In subsequent visits, diaries were reviewed and success or failure with bladder control strategies discussed in detail to improve results and adherence. If the diary did not document at least a 50% reduction in incontinence episodes at the third visit, pelvic floor muscle training was repeated.
Behavioral therapy plus biofeedback and electrical stimulation (behavior plus) was similarly conducted with the addition of in-office, dual-channel biofeedback and daily home pelvic floor electrical stimulation. At the first visit, pelvic floor muscle exercises were taught using feedback from surface electromyograph electrodes placed over the rectus abdominis muscles and perianally or with an anal probe. The participant was coached to achieve a reliable and sustained contraction without contracting rectus abdominis muscles. Electrical stimulation training was conducted in-office at visit 1, using the home unit, an anal probe, and settings of 20 Hz, pulse width 1 millisecond, duty cycle of 5 seconds on and 15 seconds off, and current up to 100 mA as adjusted by the participant to achieve a palpable pelvic floor contraction. In addition to daily 15-minute sessions of home electrical stimulation, participants were instructed to perform 2 daily sessions of pelvic floor muscle exercises to keep the frequency of exercise sessions similar between treatment groups. Biofeedback was repeated at visit 3 if incontinence frequency had not decreased by 50%.
Participants in the delayed-treatment group kept daily bladder diaries, which were reviewed during their clinic visits every 2 weeks for 8 weeks to control for self-monitoring effects, as well as the attention of the practitioner and clinic staff. After 8 weeks, they were offered off-protocol treatment with their choice of behavioral therapy with or without biofeedback and electrical stimulation.
At 8 weeks, instructions for a maintenance program of daily pelvic floor exercises (fifteen 10-second paired contraction/relaxations), continued use of bladder control strategies and fluid management were provided in the 2 active treatment groups. These participants were seen at 6 and 12 months to assess treatment effect durability.
Power was based on the primary outcome variable, mean percent reduction in incontinence episodes on diary, using a within-group standard deviation of 31% based on our previous work and assuming 2-tailed tests. In addition to omnibus main effect tests, sufficient power was desired for conducting 3 possible pairwise comparisons among the 3 groups, so the type I error rate (α) was set at .0167 (0.05/3). With these specifications, using an intent-to-treat analysis and predicting a 15% drop-out rate, the planned sample size of 204 enrolled participants would provide power of 0.80 to detect differences between any 2 groups of 17.4% or larger.
The primary outcome analysis used an intention-to-treat approach. Bladder diaries completed by participants prior to randomization and at 8 weeks were used to calculate percent reduction in the number of incontinence episodes for each participant. For each treatment group, the means of the individual percent reductions were then calculated. In 36 cases (17.3%) for which participants failed to provide posttreatment data, a multiple imputation procedure with 8 imputations was used. Group differences were tested using a 1-way analysis of variance. Pair-wise comparisons between the 3 groups were conducted only if the omnibus F statistic from the overall analysis indicated that the null hypothesis should be rejected. Participants in the 2 treatment groups were followed up at 6 and 12 months and additional percent reduction values were calculated for men who completed these visits. t Tests were conducted to determine whether the groups statistically differed from each other. For secondary outcome measures, analysis of covariance was used with the baseline observation serving as a covariate. χ2 Tests were used to compare the groups on categorical outcomes. All analyses were conducted using SAS version 9.1 (SAS Institute Inc, Cary, North Carolina).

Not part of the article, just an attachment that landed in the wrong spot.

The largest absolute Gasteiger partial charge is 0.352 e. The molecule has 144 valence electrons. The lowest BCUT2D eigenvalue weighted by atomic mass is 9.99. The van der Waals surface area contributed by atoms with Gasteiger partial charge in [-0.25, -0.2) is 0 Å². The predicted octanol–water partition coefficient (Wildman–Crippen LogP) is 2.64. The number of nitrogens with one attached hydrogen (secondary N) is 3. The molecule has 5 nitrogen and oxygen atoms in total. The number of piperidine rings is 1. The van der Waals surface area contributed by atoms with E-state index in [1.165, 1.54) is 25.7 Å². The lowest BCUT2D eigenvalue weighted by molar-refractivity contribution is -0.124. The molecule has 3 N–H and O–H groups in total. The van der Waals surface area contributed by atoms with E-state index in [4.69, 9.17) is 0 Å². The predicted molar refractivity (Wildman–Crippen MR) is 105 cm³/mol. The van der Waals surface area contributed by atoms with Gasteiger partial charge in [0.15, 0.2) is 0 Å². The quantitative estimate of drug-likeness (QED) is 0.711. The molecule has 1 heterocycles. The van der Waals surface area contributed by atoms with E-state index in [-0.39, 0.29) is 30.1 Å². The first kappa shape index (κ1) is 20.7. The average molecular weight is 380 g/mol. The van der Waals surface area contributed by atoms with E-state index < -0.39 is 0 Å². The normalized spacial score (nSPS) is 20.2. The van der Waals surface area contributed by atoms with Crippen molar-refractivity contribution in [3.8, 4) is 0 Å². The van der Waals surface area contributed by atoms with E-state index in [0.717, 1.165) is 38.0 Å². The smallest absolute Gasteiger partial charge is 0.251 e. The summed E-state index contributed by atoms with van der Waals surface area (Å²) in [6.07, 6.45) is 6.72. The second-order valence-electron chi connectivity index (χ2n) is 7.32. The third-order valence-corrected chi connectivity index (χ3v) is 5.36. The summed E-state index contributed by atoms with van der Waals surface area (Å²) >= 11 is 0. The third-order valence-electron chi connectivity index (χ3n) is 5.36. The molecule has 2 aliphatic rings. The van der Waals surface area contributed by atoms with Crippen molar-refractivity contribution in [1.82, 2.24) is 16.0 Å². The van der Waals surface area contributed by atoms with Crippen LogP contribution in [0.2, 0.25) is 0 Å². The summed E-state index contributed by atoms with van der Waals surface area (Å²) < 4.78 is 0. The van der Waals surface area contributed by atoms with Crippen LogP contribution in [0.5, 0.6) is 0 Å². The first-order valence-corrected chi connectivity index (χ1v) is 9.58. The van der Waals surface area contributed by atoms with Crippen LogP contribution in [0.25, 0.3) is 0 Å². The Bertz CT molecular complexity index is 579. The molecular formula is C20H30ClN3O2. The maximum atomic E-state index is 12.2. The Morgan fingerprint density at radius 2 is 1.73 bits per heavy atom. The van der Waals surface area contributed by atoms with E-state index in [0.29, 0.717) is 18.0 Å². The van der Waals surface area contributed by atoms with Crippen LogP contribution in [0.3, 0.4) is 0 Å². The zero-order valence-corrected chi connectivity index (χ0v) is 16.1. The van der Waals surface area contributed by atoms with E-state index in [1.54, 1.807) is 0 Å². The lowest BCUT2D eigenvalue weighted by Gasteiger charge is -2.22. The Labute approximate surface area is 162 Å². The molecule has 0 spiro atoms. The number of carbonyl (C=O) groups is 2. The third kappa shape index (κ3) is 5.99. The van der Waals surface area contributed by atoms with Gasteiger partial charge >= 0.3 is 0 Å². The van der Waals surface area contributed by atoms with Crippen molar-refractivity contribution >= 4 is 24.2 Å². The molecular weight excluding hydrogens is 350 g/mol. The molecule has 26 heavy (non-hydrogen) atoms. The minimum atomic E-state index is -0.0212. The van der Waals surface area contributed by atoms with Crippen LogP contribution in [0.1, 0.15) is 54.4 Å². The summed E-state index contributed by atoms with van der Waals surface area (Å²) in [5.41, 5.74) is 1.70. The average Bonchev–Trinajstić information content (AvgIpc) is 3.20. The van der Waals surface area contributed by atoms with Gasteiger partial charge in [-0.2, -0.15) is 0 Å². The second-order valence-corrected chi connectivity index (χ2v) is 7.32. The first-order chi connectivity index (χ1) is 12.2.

Of 968 men who were screened for eligibility, 208 were randomized, and of these, 176 (85%) completed 8 weeks of treatment. Of the 112 men completing active treatment, 87 (78%) were followed up for 1 year. Reasons for ineligibility and attrition are shown in Figure 1. There were no group differences in attrition (P = .25) and no differences between completers and noncompleters on the baseline variables. Characteristics of the participants are presented in Table 1 and Table 2. At baseline, there were no statistically significant differences among the 3 groups.
The multiple imputation intent-to-treat analysis demonstrated a significant difference in mean percent reduction of incontinence episodes per week among groups at the end of treatment (F2,205 = 7.02; P = .001; Table 3, Table 4, and Figure 2). At 8 weeks, those in the behavioral therapy group had a mean reduction of 55% (95% confidence interval [CI], 44%-66%; from 28 to 13 episodes per week), which was a significantly greater percent reduction than what was reported by the control group (mean, 24%; 95% CI, 10%-39%; from 25 to 20 episodes per week; b = 30.65; 95% CI, 12.22-49.08; P = .001). Those in the behavior-plus group experienced a mean reduction of 51% (95% CI, 37%-65%; from 26 to 12 episodes per week), demonstrating that the addition of biofeedback and electrical stimulation did not improve 8-week results compared with behavioral therapy alone (b, 3.91; 95% CI, −15.07 to 22.88, P = .69). Nevertheless, the behavior-plus group achieved significantly better results than the control group (b = 26.74; 95% CI, 7.14-46.35; P = .01). The improvements achieved by the active treatment groups were sustained for the 12-month follow-up period (Table 5 and eTable).